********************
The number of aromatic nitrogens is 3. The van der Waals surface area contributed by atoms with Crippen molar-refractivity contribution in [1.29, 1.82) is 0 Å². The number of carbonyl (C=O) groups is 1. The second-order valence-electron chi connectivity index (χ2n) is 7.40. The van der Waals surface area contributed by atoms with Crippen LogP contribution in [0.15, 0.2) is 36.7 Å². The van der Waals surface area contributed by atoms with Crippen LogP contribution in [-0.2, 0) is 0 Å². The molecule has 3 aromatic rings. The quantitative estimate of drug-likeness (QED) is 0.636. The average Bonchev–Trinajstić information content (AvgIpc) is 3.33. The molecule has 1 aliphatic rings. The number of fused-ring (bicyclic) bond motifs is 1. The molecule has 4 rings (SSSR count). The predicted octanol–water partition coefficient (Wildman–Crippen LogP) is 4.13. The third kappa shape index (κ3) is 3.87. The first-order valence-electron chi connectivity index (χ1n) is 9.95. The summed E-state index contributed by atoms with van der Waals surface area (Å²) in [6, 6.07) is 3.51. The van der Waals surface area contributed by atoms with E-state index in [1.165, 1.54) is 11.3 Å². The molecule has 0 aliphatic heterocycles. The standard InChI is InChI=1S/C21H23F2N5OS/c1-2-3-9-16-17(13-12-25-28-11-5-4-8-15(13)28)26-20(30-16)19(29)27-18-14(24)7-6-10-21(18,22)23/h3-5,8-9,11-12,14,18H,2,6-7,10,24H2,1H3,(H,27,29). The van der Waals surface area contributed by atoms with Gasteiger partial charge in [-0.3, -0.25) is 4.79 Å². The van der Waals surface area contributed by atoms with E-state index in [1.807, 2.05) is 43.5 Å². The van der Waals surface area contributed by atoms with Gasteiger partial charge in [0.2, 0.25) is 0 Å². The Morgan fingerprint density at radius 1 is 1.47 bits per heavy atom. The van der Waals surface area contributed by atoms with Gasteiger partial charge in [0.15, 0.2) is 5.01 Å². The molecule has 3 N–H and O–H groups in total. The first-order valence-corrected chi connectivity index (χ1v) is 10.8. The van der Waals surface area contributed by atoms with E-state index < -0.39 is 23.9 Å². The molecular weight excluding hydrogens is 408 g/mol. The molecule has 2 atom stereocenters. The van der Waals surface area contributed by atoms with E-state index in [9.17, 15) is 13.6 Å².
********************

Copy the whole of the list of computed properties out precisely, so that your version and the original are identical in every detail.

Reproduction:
The number of aromatic nitrogens is 3. The van der Waals surface area contributed by atoms with Crippen molar-refractivity contribution in [1.29, 1.82) is 0 Å². The number of carbonyl (C=O) groups is 1. The second-order valence-electron chi connectivity index (χ2n) is 7.40. The van der Waals surface area contributed by atoms with Crippen LogP contribution in [0.15, 0.2) is 36.7 Å². The van der Waals surface area contributed by atoms with Crippen LogP contribution in [-0.2, 0) is 0 Å². The molecule has 3 aromatic rings. The quantitative estimate of drug-likeness (QED) is 0.636. The average Bonchev–Trinajstić information content (AvgIpc) is 3.33. The molecule has 1 aliphatic rings. The number of fused-ring (bicyclic) bond motifs is 1. The molecule has 4 rings (SSSR count). The predicted octanol–water partition coefficient (Wildman–Crippen LogP) is 4.13. The third kappa shape index (κ3) is 3.87. The first-order valence-electron chi connectivity index (χ1n) is 9.95. The summed E-state index contributed by atoms with van der Waals surface area (Å²) in [6, 6.07) is 3.51. The van der Waals surface area contributed by atoms with E-state index in [1.165, 1.54) is 11.3 Å². The molecule has 0 aliphatic heterocycles. The standard InChI is InChI=1S/C21H23F2N5OS/c1-2-3-9-16-17(13-12-25-28-11-5-4-8-15(13)28)26-20(30-16)19(29)27-18-14(24)7-6-10-21(18,22)23/h3-5,8-9,11-12,14,18H,2,6-7,10,24H2,1H3,(H,27,29). The van der Waals surface area contributed by atoms with Gasteiger partial charge in [-0.3, -0.25) is 4.79 Å². The van der Waals surface area contributed by atoms with E-state index in [1.807, 2.05) is 43.5 Å². The van der Waals surface area contributed by atoms with Gasteiger partial charge in [0.2, 0.25) is 0 Å². The Morgan fingerprint density at radius 1 is 1.47 bits per heavy atom. The van der Waals surface area contributed by atoms with Gasteiger partial charge in [0.15, 0.2) is 5.01 Å². The molecule has 3 N–H and O–H groups in total. The first-order valence-corrected chi connectivity index (χ1v) is 10.8. The van der Waals surface area contributed by atoms with E-state index < -0.39 is 23.9 Å². The molecular weight excluding hydrogens is 408 g/mol. The molecule has 2 atom stereocenters. The van der Waals surface area contributed by atoms with E-state index in [9.17, 15) is 13.6 Å².